Athlete reflects on black history month

Misha Frazier

Junior thrower Misha Frazier continues to etch her name into the Southeastern record books. The New Orleans native captured the women’s indoor weight throw school record earlier this season. The Lion’s Roar / file photos

What is the month of February known for? As a child, you learn it as the second month and then it becomes  the weirdly-spelled month. However, since 1976, February is also Black History Month. It has been celebrated in the United States, but also in Canada, Germany and the United Kingdom.

Founded by historian Carter G. Woodson and the Association for the Study of Negro Life and History in 1926, it was originally celebrated on the second week of February because it coincided with Abraham Lincoln’s birthday. In 1976, it expanded to encompass the entire month.

For years, it has sparked a debate on the continued usefulness and fairness of a month dedicated to only one race’s history. 

Controversies aside, it is a time that is seen by some to celebrate African-American’s past and by others to educate themselves on the contributions African-Americans have made in society.

“To me, African-American History month is a time of reflection,” said senior track and field athlete Misha Frazier.

Just in the past 100 years, there have been famous men and women who achieved greatness by furthering the advancement of civil rights, making impacts in entertainment, government, science and sports.

When speaking of athletes, famous names such as Muhammad Ali and Althea Gibson come to mind. Gibson was the first colored athlete to advance past the line into international tennis. In the 1950s, she won the Australian, French and United States openers as well as Wimbledon; she was voted the Female Athlete of the Year by Associated Press in 1958 and indicted in the International Tennis and Women’s Sports Halls of Fame.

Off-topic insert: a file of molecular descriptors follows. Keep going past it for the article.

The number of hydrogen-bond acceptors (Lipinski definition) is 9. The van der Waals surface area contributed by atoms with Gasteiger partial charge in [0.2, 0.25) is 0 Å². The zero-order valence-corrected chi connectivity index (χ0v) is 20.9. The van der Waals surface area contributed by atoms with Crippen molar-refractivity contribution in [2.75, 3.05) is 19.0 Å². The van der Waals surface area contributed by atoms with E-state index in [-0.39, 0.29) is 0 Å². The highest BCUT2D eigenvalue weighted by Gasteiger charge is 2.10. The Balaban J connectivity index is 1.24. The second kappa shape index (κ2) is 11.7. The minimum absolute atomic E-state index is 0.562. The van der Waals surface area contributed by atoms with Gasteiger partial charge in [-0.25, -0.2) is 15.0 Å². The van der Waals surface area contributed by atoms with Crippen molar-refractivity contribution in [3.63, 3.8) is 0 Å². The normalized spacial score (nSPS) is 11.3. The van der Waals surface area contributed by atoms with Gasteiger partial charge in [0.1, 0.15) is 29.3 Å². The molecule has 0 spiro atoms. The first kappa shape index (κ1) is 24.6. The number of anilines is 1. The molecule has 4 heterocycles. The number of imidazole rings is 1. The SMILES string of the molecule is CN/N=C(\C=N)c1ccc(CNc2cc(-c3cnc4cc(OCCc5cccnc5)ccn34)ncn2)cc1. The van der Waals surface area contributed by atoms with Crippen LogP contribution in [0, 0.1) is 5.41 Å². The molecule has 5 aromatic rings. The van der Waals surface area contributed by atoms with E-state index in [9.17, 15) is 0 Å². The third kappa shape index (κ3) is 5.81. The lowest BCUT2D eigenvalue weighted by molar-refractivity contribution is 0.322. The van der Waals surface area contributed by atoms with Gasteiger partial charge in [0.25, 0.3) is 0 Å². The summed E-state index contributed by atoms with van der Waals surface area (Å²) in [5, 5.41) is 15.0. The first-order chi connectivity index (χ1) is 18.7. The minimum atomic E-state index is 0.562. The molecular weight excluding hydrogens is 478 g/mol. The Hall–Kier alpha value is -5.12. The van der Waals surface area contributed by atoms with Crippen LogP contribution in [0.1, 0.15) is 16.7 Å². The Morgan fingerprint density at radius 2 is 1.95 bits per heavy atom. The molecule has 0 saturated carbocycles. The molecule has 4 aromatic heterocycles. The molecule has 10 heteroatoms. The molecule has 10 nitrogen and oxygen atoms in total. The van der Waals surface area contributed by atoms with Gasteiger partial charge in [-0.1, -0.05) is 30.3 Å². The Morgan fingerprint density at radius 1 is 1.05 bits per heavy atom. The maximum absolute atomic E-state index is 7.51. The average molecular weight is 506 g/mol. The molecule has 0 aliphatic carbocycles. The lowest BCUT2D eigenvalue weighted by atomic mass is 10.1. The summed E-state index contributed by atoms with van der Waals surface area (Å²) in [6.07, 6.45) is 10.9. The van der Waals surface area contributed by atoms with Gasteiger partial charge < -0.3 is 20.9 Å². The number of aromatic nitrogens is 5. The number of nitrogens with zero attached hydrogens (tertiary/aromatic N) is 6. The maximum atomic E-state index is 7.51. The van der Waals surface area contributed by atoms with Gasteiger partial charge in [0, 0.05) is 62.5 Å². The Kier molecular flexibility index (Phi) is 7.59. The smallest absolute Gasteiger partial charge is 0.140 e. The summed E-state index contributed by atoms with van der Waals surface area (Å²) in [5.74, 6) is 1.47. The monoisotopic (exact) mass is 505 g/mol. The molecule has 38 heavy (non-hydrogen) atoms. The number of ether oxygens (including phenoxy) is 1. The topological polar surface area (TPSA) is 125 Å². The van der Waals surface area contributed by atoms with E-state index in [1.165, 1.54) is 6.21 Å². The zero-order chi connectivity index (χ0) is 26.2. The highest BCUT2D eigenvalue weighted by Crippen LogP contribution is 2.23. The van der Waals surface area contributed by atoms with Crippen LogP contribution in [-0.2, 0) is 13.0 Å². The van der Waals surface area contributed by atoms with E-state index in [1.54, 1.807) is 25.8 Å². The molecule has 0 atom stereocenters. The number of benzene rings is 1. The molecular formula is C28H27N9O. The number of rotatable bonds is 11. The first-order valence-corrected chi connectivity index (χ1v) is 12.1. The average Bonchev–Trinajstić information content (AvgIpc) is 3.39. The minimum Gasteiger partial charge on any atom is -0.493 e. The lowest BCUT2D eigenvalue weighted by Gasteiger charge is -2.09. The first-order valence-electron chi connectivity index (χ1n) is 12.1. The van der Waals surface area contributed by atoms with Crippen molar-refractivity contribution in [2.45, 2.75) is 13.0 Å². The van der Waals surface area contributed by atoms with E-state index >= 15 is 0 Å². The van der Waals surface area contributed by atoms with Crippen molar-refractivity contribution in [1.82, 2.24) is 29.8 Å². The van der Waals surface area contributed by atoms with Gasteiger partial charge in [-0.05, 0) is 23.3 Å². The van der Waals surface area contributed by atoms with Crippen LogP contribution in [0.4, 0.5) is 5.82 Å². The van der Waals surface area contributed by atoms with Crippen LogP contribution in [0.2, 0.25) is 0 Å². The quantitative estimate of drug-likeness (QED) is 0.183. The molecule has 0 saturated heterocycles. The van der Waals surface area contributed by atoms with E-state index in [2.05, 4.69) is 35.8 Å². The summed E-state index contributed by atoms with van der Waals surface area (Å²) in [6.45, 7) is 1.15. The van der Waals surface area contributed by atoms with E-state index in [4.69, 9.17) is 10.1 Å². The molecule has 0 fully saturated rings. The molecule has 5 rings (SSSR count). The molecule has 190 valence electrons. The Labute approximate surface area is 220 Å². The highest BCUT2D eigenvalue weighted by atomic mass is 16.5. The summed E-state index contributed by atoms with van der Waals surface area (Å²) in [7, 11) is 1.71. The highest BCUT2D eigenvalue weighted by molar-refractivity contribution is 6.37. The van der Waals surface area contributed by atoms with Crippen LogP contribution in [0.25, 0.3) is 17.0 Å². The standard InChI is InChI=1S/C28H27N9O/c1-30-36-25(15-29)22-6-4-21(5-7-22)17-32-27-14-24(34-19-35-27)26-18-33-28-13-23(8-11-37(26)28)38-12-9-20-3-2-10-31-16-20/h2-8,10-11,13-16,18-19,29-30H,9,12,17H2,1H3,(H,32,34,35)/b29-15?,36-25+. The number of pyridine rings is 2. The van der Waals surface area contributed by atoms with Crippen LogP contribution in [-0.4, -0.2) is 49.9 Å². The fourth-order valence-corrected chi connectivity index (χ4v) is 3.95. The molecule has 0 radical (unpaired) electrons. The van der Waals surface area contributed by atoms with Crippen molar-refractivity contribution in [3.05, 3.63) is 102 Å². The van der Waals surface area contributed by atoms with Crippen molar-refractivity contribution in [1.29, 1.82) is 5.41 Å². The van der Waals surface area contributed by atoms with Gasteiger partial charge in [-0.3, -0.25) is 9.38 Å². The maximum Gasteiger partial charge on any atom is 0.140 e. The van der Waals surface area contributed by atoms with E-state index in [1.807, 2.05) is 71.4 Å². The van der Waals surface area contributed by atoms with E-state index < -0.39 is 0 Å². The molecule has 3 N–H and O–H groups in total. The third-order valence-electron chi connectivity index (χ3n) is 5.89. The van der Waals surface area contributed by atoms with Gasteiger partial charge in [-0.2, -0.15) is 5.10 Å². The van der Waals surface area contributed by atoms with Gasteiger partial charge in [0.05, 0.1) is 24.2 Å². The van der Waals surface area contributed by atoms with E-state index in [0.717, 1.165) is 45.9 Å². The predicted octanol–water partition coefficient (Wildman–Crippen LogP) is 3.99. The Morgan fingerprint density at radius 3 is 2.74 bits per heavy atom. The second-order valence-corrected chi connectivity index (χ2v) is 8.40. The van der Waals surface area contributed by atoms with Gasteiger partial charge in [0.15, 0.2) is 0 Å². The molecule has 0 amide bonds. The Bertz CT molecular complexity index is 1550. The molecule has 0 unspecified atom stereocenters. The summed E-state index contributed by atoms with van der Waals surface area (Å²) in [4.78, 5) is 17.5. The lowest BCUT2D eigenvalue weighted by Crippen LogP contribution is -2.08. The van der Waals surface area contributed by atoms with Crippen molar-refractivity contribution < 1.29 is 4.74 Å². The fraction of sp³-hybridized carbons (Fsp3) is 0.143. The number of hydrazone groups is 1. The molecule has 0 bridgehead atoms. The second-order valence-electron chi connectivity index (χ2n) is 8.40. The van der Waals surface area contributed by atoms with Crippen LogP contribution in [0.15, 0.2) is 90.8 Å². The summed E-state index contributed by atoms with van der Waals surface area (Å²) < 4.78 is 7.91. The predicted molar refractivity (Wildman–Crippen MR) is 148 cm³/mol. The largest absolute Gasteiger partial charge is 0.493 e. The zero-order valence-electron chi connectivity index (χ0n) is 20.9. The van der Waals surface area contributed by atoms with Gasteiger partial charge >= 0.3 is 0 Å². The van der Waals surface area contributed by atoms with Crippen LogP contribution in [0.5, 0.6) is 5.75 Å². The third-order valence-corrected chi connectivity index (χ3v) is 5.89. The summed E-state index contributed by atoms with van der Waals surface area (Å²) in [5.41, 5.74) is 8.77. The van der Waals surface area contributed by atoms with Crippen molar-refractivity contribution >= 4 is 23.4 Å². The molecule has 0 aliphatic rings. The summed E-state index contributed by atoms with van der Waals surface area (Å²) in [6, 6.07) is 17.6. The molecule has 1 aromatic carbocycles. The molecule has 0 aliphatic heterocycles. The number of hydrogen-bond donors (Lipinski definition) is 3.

Ali is a former professional boxer and recognized for his feats in the ring as well as the values he embodied outside of it. Religious freedom and racial injustice are just two controversies he faced. He was deemed Sportsman of the Century by Sports Illustrated and Sports Personality of the Century by BBC.

Perhaps the greatest success story to come out of Southeastern athletics is Hammond native Robert Alford. The current Atlanta Falcon put Southeastern athletics on the map after being drafted in the second round of the 2013 NFL Draft.

In the literary world, famous authors were Maya Angelou, Lorraine Hansberry and Louisiana native Ernest Gaines, who has won over a dozen awards including the National Humanities Medal and Ordre des Arts et des Lettres.

Civil Rights Leaders and Activists included, but are not exclusive to, Martin Luther King Jr., Malcolm X and Ella Baker.

As part of a race that were, for a time, considered the property of another being, individuals such as the afore mentioned have worked to ensure that similar indiscretions not to be repeated. However, role models are not limited to figures who have text books written about them, but include those in one’s everyday life.

“My role model is my mother. She is a strong, passionate, intelligent woman who instilled those same characteristics in me. She raised me to be strong-minded, steadfast in my beliefs and independent. Thanks to her, I refuse to be a victim to any situation. Just like her, I can overcome any obstacle thrown my way,” said Frazier.

Unlike some organizations, such as the NBA, hosting events in honor of Black History Month, like “Barrier Breakers,” Frazier doesn’t believe that Southeastern’s athletic department should host similar events in the month.

“I may not speak for all African-Americans, but I do not want to be treated like a child that requires special attention once a year. Our history should be recognized year round, therefore events should be held year round,” said Frazier.